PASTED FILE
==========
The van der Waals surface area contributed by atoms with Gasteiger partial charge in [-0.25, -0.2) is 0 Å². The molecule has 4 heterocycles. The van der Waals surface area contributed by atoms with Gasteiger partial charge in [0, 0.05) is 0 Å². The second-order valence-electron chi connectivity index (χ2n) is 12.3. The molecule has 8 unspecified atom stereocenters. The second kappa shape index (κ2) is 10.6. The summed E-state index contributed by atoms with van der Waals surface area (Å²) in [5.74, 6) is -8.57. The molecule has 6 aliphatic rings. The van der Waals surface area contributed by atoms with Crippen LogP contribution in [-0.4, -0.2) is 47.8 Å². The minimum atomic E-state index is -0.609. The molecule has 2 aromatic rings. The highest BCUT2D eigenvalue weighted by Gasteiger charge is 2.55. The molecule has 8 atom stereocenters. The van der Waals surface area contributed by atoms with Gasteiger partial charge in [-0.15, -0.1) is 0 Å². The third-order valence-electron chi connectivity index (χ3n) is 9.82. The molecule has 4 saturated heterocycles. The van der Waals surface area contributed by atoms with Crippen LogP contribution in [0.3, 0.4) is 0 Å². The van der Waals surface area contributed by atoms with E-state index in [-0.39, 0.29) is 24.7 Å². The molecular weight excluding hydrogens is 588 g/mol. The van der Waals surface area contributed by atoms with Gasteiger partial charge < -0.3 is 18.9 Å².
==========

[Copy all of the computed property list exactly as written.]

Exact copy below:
The van der Waals surface area contributed by atoms with Gasteiger partial charge in [-0.25, -0.2) is 0 Å². The molecule has 4 heterocycles. The van der Waals surface area contributed by atoms with Gasteiger partial charge in [0, 0.05) is 0 Å². The second-order valence-electron chi connectivity index (χ2n) is 12.3. The molecule has 8 unspecified atom stereocenters. The second kappa shape index (κ2) is 10.6. The summed E-state index contributed by atoms with van der Waals surface area (Å²) in [5.74, 6) is -8.57. The molecule has 6 aliphatic rings. The van der Waals surface area contributed by atoms with Crippen LogP contribution in [-0.4, -0.2) is 47.8 Å². The minimum atomic E-state index is -0.609. The molecule has 2 aromatic rings. The highest BCUT2D eigenvalue weighted by Gasteiger charge is 2.55. The molecule has 8 atom stereocenters. The van der Waals surface area contributed by atoms with Gasteiger partial charge in [-0.15, -0.1) is 0 Å². The third-order valence-electron chi connectivity index (χ3n) is 9.82. The molecule has 4 saturated heterocycles. The van der Waals surface area contributed by atoms with Crippen LogP contribution in [0.3, 0.4) is 0 Å². The van der Waals surface area contributed by atoms with E-state index in [-0.39, 0.29) is 24.7 Å². The molecular weight excluding hydrogens is 588 g/mol. The van der Waals surface area contributed by atoms with Gasteiger partial charge < -0.3 is 18.9 Å².